I'm quite new to SiTech having recently purchased a new MESU e200. So I'm probably missing a trick here.
The Mesu has replaced a previous mount with no other changes other than I've built a new pier so that I could take advantages of the 'flipless' option that the e200 provides. It's housed within the same automated dome.
Straight out of the box I was surprised to find that with SiTechexe set to GEM mode it did an automatic flip at both Meridians. Granted there's some elbow room as I was able to configure the Meridian limits up to a point but the mount would always auto-flip somewhere.
After contacting Dan & explaining why I specifically wanted to run in GEM mode but avoid any auto-flips he kindly provided me with SiTechexe version 95Mwin. This gives complete control over the meridian limits. After a little experimentation I found that the attached mount params allow me to track past either meridian without ever flipping. But it will flip for a GOTO to the oposite side of the meridian- just as any GEM would - perfect (I think).
My initial Offset Init was in the EAST & always is if I ever need to re-initialise for any reason. East is much easier for me.
I've been using SGP for a while so I'm quite happy with how to set it up and use it but here's my problem:
My Mesu is parked as normal but has been previously initiallised prior to parking. So it knows whwere it is before I even begin. I start up SGP & connect to all my gear as normal. When I connect to the scope the SiTechexe interface initialises as expected & I can unpark the mount. So far so good.
If I select a target in the WEST and set up my SGP imaging sequence when I run the sequence my shutter opens, the dome slews to the correct position, the scope slews to the desired target, the focus routine runs followed by a plate solve, centering & offset init (maybe twice to get correctly centred). Then imaging continues as expected.
However for any target in the EAST the story is different.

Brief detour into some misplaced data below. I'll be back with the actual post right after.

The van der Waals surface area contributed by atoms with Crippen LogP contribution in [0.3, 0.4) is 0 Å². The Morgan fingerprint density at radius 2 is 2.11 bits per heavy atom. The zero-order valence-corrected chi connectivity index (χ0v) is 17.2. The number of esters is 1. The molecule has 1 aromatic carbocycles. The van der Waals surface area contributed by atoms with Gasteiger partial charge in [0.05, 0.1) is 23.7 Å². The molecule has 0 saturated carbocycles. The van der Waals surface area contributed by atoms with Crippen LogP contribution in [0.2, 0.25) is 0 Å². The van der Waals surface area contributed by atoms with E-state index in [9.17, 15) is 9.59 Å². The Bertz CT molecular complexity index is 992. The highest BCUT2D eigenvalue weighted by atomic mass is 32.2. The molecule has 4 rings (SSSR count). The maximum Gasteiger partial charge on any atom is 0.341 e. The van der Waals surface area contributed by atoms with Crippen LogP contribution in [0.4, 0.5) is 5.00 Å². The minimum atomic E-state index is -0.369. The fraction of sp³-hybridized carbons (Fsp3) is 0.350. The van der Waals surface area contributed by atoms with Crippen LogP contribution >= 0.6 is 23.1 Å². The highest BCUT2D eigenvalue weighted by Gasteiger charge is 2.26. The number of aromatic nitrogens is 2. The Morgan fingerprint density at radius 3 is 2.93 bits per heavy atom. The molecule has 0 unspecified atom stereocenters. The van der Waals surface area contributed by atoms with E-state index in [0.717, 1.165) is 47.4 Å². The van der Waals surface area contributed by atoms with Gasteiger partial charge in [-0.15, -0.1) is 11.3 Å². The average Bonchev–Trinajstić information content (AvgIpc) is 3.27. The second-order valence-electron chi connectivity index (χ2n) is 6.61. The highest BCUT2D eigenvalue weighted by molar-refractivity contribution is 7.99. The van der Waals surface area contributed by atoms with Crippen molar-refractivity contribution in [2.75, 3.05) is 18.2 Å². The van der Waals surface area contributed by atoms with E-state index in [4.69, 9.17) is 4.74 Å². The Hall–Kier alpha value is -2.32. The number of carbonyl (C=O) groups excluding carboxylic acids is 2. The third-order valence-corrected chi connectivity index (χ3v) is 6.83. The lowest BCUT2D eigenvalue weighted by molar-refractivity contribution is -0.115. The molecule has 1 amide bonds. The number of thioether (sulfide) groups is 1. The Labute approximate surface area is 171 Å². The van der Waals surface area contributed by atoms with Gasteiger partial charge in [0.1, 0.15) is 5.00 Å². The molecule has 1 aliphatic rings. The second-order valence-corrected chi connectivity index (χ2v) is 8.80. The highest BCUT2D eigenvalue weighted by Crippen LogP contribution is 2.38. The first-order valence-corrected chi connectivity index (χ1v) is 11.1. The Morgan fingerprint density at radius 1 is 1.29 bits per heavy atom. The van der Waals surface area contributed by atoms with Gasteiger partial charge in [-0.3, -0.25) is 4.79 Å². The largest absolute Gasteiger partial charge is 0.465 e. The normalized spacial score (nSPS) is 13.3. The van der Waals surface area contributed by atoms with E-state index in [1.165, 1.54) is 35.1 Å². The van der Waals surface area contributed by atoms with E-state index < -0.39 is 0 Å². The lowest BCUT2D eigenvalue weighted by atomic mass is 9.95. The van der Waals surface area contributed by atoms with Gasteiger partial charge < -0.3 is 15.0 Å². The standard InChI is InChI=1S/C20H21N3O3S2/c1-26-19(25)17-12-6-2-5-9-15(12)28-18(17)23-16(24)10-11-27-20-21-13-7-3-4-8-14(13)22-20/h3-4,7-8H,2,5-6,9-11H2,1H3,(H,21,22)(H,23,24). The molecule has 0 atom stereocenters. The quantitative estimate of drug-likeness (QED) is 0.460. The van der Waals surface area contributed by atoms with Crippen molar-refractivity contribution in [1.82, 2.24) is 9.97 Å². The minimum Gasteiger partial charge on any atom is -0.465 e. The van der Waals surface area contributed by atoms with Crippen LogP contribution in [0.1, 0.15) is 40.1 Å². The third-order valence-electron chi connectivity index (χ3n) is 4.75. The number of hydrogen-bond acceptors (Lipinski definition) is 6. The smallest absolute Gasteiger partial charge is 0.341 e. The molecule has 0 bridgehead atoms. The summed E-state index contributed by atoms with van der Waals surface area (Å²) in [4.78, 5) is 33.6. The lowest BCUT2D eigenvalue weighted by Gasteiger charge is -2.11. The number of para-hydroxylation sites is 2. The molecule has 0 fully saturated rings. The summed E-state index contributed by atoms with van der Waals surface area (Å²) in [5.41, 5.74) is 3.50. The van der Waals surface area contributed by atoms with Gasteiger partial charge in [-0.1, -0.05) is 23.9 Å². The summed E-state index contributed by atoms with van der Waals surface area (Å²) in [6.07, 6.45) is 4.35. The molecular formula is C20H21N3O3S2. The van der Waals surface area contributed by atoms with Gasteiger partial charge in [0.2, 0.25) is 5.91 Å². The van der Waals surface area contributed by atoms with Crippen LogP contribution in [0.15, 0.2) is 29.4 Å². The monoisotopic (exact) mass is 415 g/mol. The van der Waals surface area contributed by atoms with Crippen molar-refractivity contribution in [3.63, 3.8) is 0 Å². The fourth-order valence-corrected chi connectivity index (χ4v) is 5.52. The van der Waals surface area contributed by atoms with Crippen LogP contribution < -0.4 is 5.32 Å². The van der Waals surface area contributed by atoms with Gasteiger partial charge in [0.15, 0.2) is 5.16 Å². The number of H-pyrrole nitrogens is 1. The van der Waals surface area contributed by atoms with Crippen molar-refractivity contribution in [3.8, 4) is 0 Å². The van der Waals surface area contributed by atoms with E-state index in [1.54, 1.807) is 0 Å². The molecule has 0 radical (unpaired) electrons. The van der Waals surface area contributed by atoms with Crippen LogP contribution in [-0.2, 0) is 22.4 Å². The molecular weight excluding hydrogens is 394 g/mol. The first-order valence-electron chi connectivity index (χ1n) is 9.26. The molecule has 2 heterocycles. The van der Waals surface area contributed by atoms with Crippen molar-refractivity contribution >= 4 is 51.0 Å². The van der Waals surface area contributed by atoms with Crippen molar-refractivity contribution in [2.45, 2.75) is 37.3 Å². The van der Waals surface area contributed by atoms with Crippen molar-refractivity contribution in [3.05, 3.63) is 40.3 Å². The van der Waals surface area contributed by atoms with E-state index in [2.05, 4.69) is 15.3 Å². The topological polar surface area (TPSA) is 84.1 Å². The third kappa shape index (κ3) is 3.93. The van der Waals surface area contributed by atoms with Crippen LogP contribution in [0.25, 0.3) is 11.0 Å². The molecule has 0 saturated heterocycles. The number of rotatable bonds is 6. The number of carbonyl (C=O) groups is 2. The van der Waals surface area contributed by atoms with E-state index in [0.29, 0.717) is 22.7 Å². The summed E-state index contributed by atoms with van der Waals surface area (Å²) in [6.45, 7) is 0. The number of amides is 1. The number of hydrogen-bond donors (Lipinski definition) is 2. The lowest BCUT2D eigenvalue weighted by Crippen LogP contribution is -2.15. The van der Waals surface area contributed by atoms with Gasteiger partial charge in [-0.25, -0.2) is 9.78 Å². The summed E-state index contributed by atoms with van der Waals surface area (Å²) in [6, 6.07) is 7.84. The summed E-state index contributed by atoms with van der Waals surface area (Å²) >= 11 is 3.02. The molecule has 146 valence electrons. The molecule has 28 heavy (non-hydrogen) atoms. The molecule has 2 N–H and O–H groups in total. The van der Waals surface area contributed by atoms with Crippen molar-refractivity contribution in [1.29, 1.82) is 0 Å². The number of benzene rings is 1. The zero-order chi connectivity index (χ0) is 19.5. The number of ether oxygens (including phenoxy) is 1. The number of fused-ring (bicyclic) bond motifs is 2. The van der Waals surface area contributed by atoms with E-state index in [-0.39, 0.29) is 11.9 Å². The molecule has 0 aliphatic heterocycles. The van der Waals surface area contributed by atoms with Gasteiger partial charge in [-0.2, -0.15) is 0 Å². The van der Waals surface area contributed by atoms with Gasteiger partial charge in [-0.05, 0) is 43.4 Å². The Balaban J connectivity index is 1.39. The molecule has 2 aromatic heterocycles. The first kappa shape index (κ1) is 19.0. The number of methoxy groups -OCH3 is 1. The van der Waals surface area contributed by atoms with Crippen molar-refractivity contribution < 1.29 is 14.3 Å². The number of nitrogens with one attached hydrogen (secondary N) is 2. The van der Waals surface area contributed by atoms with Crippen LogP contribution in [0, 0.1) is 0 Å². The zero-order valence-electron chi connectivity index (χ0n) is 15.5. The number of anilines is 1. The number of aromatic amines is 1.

The first plate solve takes place as expected but then the scope flips to the oposite side of the meridian by an amount equal to it's hour angle. By which I mean if my target is 2hrs before the meridian it will flip to 2hrs after the meridian. The declination remains the same. It then plate solves again but of course the dome does not catch up in time to capture an image. So it tries to plate solve an image of the inside of my dome. Obviously my sequence then fails because of the plate solving & the guide star has also been lost.
If the target happens to be in the EAST but close to the meridian - say within half an hour then I may get away with it & the plate solve succeeds. In which case the scope will re-flip back to the correct side, re-plate solve & the sequence will continue as normal & the mount will track past the meridian & keep going until I run out of sky. Which is just what I want.
Alternatively, if I make sure I'm on hand, I can manually slew my dome to ensure that it is in the correct place for the unwanted\unnecessary flips. But that defeats the object of an automated observatory.
I can't speed up my dome. SGP has a minimum 10 second update frequency for the dome slaving. If I slow down the Mesu's slew rate it gives me a slightly wider wndow of oportunity but not enough really.
So my question is why is my mount well behaved in the WEST but exhibits this strange flip behaviour for Targets in the EAST?
I'm wondering if it's related to my unusual mount parameter configuration (meridian limits) or should my initial Offset Init always be in the WEST? I don't know? Or what else am I missing?
I do know that the unwanted flip when targeting the EAST is deffinitely not initiated by SGP because I know this from the SGP log. However I'm not yet familiar with the SiTech log. It took me a while to find it & I realised none of the options ASCOM & Logging tab were selected. So my logs are basically empty.
Can anyone advise me which tick boxes I should have selected if trying to debug this condition?
If anyone has any suggestions as to how to go about resolving this I'd appreciate any help.